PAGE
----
Pudamuri (pudaya, a woman’s cloth; muri, cuttings).—Defined by Mr. Wigram as a so-called ‘marriage’ ceremony performed among the Nāyars in North Malabar. (See Nāyar.)

Pudu Nāttān (new country).—A sub-division of Idaiyan.

Pū Islām .—See Pūtiya Islām.

Pūjāri .—Pūjāri is an occupational title, meaning priest, or performer of pūja (worship). It is described by Mr. H. A. Stuart as “a name applied to a class of priests, who mostly preside in the temples of the female deities—the Grāma Dēvatas or Ūr Ammas—and not in those of Vishnu or Siva. They do not wear the sacred thread, except on solemn occasions.” Pūjāri has been recorded as a title of Billavas as they officiate as priests at bhūtasthānas (devil shrines), and of Halēpaiks, and Pūjāli as a title of some Irulas. Some families of Kusavans (potters), who manufacture clay idols, are also known as pūjāri. Pūja occurs as a sub-division of the Gollas. Some criminal Koravas travel in the guise of Pūjāris, and style themselves Korava Pūjāris.

Pula .—A sub-division of Cheruman.

Pūla (flowers).—An exogamous sept of Bōya, Padma Sālē and Yerukala.

Pūlān .—Barbers of Tamil origin, who have settled in Travancore.

Pulavar —A title of Ōcchan and Panisavan.

Pulayan .—See Cheruman and Thanda Pulayan.

Puli (tiger).—Recorded as an exogamous sept or gōtra of Balija, Golla, Kamma, and Mēdara. The equivalent Puliattanāya occurs as an exogamous sept of Bant.

Puliakōdan .—A class of carpenters in Malabar, whose traditional occupation is to construct oil mills.

Pūliāsāri .—A division of Malabar Kammālans, the members of which do mason’s work (pūli, earth). Paravas who are engaged in a similar calling are, in like manner, called Pūli Kollan.

Pulikkal .—Recorded, in the Travancore Census Report, 1901, as a sub-division of Nāyar.

Puliyan .—A sub-division of Nāyar.

Puliyattu .—Recorded, in the Travancore Census Report, 1901, as synonymous with Pulikkappanikkan, a sub-division of Nāyar.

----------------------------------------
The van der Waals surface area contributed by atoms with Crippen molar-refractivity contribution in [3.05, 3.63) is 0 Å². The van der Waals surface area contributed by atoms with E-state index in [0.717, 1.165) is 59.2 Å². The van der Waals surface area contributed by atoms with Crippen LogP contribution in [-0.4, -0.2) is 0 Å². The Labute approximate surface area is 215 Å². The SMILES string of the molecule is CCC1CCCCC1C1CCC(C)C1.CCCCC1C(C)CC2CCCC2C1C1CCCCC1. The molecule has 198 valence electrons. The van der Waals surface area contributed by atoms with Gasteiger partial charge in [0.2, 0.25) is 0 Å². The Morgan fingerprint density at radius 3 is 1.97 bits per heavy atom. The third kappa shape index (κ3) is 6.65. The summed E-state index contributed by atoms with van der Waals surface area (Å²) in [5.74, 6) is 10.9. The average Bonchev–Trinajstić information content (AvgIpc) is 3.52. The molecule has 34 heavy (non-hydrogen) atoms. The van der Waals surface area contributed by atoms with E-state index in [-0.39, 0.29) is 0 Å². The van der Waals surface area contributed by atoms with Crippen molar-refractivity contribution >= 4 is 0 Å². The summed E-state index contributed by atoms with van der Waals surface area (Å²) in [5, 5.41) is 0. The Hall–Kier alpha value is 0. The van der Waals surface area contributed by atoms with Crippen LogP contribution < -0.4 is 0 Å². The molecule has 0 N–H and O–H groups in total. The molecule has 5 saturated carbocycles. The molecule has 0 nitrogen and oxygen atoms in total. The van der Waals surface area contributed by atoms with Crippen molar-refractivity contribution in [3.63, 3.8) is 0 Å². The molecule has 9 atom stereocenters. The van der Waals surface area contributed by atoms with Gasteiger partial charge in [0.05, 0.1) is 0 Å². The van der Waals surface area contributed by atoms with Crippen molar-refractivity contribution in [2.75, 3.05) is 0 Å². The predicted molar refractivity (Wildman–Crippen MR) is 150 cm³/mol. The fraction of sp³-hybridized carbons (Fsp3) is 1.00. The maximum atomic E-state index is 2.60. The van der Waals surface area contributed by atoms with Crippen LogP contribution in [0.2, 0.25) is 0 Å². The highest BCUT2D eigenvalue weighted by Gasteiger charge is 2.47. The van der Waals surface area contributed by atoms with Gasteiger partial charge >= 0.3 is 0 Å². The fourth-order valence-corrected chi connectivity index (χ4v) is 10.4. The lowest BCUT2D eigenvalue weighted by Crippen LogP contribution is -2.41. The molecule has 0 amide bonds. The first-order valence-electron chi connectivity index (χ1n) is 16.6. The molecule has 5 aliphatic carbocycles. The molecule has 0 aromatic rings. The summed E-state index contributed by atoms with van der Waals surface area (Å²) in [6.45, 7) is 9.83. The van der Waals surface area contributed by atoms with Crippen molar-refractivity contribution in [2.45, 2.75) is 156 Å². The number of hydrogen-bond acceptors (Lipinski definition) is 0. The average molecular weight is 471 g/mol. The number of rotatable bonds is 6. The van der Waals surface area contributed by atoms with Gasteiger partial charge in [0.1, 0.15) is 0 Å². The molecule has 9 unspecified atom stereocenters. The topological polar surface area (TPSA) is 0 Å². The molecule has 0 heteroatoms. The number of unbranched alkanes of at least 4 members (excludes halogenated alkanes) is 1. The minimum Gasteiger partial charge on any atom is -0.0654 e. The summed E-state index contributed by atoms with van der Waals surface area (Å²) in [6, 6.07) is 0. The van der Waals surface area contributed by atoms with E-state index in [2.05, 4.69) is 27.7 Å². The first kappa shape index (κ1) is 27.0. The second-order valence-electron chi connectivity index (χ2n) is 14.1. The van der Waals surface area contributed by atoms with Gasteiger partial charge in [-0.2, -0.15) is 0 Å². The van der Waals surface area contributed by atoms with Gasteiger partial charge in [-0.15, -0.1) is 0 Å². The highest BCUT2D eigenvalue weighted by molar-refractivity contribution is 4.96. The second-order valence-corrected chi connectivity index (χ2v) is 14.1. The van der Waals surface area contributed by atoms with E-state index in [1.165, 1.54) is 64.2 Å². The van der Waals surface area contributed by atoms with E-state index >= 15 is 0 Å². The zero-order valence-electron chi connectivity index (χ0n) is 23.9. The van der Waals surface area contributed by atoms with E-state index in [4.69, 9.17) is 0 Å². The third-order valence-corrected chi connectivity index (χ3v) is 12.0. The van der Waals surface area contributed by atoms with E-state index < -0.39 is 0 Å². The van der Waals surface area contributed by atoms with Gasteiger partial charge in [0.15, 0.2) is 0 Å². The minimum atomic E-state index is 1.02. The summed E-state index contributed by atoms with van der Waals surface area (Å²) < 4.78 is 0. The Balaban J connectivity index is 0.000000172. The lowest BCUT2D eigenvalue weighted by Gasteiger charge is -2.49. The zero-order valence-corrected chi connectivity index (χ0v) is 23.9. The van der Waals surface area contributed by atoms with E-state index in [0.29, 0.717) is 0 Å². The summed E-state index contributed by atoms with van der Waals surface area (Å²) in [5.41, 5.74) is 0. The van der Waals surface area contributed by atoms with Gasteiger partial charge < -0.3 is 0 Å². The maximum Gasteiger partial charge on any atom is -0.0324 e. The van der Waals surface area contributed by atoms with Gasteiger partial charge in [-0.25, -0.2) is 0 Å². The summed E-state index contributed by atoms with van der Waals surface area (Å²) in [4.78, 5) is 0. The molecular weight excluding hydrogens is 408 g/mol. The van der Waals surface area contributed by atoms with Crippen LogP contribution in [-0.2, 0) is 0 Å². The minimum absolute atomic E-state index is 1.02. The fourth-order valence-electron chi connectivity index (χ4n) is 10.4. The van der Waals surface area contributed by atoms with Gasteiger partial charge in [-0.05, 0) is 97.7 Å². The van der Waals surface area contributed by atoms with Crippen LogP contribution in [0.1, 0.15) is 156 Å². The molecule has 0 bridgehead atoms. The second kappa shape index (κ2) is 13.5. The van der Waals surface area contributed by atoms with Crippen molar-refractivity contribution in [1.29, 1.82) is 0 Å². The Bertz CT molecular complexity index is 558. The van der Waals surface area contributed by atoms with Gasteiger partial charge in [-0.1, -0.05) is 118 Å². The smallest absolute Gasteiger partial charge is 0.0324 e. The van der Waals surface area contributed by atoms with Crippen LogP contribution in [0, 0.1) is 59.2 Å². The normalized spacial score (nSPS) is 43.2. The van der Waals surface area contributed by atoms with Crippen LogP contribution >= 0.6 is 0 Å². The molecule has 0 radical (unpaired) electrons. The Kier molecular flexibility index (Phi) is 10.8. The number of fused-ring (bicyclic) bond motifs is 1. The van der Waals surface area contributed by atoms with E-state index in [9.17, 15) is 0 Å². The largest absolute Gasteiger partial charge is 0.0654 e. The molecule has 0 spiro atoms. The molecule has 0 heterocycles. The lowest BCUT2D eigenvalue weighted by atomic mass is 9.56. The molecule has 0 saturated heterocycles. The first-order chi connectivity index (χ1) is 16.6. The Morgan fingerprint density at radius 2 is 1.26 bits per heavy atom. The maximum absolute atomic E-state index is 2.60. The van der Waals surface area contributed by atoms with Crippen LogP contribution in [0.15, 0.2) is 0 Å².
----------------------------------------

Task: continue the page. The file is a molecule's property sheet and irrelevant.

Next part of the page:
Pullakūra (pot-herbs).—An exogamous sept of Īdiga.

Puluvan .—The Puluvans have been described as “a small tribe of cultivators found in the district of Coimbatore. Puluvans are the learned men among the Coimbatore Vellālas, and are supposed to be the depositaries of the poet Kamban’s works. One authority from Coimbatore writes that the traditional occupation of this caste is military service, and derives the word from bhū, earth, and valavan, a ruler; while another thinks that the correct word is Pūruvan, aborigines. Their girls are married usually after they attain maturity. In the disposal of the dead, both cremation and burial are in vogue, the tendency being towards the former. They are flesh-eaters. Their customs generally resemble those of the Konga Vellālas.”

The Puluvans call themselves Puluva Vellālas.

Pūnamalli .—The name of a division of Vellālas derived from Poonamallee, an old military station near Madras. Pūni. —A sub-division of Golla.

Punjala (cock, or male).—An exogamous sept of Dēvānga.

Pūppalli —See Unni.

Puragiri Kshatriya. —A name assumed by some Perikes.

Puramalai, Puramalainādu or Piramalainādu .—A territorial sub-division of Kallan.

Puranadi .—Barbers and priests of the Vēlans of Travancore, who are also called Vēlakkuruppu.

Purattu Charna .—A sub-division of Nāyar.

Purusha .—See Jōgi Purusha.

Pūsa (beads).—A sub-division of Balija. A sub-division of the Yerukalas is known as Pūsalavādu, or sellers of glass beads.

Pūsāli .—A title of Ōcchans, or pūjāris (priests) at temples of Grāma Dēvatas (village deities).

Pūsapāti .—The family name of the Mahārājahs of Vizianagram. From the Kshatriyas in Rājputāna people of four gōtrams are said to have come to the Northern Circars several centuries ago, having the Pūsapāti family at their head. The name of the present Mahārāja is Mirza Rājah Srī Pūsapāti Viziarāma Gajapati Rāj Manya Sultān Bahādur Gāru.

Pūshpakan. —A class of Ambalavāsis in Malabar and Travancore. “As their name (pushpam, a flower) implies, they are employed in bringing flowers and garlands to the temples.” See Unni.

Puthukka Nāttār (people of the new country).—A sub-division of Idaiyan.

Pūtiya Islām .—Pu Islām or Pūtiya Islām is the name returned mostly by Mukkuvans, in reference to their new conversion to the Muhammadan faith.

Putta (ant-hill).—An exogamous sept of Kamma, Kuruba, Māla, Mēdara, and Padma Sālē. ‘White-ant’ (Termites) hills are frequently worshipped as being the abode of snakes.

Puttiya .—A sub-division of Rōna.

Puttūr.—Recorded, in the Travancore Census Report, 1901, as a sub-division of Nāyar.

Puzhi Tacchan (sand carpenter).—The name of a small section of Malabar Kammālans.


References

1 Journey through Mysore, Canara and Malabar, 1807.

2 Section III. Inhabitants. Madras Government Press, 1907.

3 Madras Census Report, 1901.

4 See Manual of the North Arcot district, 1, 187.

5 Gazetteer of the Vizagapatam district.

6 Hobson-Jobson.

7 Madras Census Report, 1901.

8 Ind. Ant., VIII, 1879.

9 An Indian Olio.

10 Anthropos, III, 1908.

11 Ind. Ant., XXX, 1902.

12 Madras Census Report, 1891.

13 Christianity in Travancore, 1901.

14 Gazetteer of the Trichinopoly district.

15 See Nelson, the Madura Country, II, 4—7, and Coimbatore District Manual, 477.

16 Original Inhabitants of Bharatavarsa or India.

17 Gazetteer of the Madura district.

18 Op Cit.

19 Madras Census Report, 1891.